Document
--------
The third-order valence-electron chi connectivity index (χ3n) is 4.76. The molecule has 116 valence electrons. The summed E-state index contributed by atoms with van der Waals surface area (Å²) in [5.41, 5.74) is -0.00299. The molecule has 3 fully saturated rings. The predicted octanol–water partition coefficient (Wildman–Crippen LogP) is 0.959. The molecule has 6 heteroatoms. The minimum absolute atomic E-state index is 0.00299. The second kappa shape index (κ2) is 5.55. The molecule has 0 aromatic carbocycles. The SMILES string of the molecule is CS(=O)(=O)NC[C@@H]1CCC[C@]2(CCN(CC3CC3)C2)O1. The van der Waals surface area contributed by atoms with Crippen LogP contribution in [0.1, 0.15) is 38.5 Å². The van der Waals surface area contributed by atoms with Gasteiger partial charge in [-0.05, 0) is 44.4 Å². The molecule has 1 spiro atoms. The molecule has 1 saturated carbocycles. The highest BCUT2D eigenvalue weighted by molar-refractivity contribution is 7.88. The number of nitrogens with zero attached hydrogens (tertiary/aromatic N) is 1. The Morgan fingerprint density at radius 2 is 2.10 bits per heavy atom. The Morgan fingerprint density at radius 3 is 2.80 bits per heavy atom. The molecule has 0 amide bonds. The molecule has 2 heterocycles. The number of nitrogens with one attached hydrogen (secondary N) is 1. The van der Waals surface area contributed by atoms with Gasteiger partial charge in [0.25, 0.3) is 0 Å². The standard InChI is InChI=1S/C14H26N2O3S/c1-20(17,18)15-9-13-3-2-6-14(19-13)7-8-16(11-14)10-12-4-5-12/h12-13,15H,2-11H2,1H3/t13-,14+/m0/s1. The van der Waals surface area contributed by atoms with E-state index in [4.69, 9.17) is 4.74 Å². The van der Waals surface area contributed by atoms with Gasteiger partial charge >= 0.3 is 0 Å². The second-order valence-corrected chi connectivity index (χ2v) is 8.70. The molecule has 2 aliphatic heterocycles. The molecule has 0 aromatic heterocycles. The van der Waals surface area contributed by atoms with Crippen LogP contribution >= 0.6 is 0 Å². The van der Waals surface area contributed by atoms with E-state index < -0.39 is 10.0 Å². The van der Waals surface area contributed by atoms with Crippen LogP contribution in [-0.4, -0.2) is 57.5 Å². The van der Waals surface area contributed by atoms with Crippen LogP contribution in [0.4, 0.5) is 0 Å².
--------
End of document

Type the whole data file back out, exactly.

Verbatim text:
The third-order valence-electron chi connectivity index (χ3n) is 4.76. The molecule has 116 valence electrons. The summed E-state index contributed by atoms with van der Waals surface area (Å²) in [5.41, 5.74) is -0.00299. The molecule has 3 fully saturated rings. The predicted octanol–water partition coefficient (Wildman–Crippen LogP) is 0.959. The molecule has 6 heteroatoms. The minimum absolute atomic E-state index is 0.00299. The second kappa shape index (κ2) is 5.55. The molecule has 0 aromatic carbocycles. The SMILES string of the molecule is CS(=O)(=O)NC[C@@H]1CCC[C@]2(CCN(CC3CC3)C2)O1. The van der Waals surface area contributed by atoms with Crippen LogP contribution in [0.1, 0.15) is 38.5 Å². The van der Waals surface area contributed by atoms with Gasteiger partial charge in [-0.05, 0) is 44.4 Å². The molecule has 1 spiro atoms. The molecule has 1 saturated carbocycles. The highest BCUT2D eigenvalue weighted by molar-refractivity contribution is 7.88. The number of nitrogens with zero attached hydrogens (tertiary/aromatic N) is 1. The Morgan fingerprint density at radius 2 is 2.10 bits per heavy atom. The Morgan fingerprint density at radius 3 is 2.80 bits per heavy atom. The molecule has 0 amide bonds. The molecule has 2 heterocycles. The number of nitrogens with one attached hydrogen (secondary N) is 1. The van der Waals surface area contributed by atoms with Gasteiger partial charge in [0.25, 0.3) is 0 Å². The standard InChI is InChI=1S/C14H26N2O3S/c1-20(17,18)15-9-13-3-2-6-14(19-13)7-8-16(11-14)10-12-4-5-12/h12-13,15H,2-11H2,1H3/t13-,14+/m0/s1. The van der Waals surface area contributed by atoms with E-state index in [4.69, 9.17) is 4.74 Å². The van der Waals surface area contributed by atoms with Gasteiger partial charge >= 0.3 is 0 Å². The second-order valence-corrected chi connectivity index (χ2v) is 8.70. The molecule has 2 aliphatic heterocycles. The molecule has 0 aromatic heterocycles. The van der Waals surface area contributed by atoms with Crippen LogP contribution >= 0.6 is 0 Å². The van der Waals surface area contributed by atoms with E-state index < -0.39 is 10.0 Å². The van der Waals surface area contributed by atoms with Crippen LogP contribution in [-0.4, -0.2) is 57.5 Å². The van der Waals surface area contributed by atoms with Crippen LogP contribution in [0.4, 0.5) is 0 Å².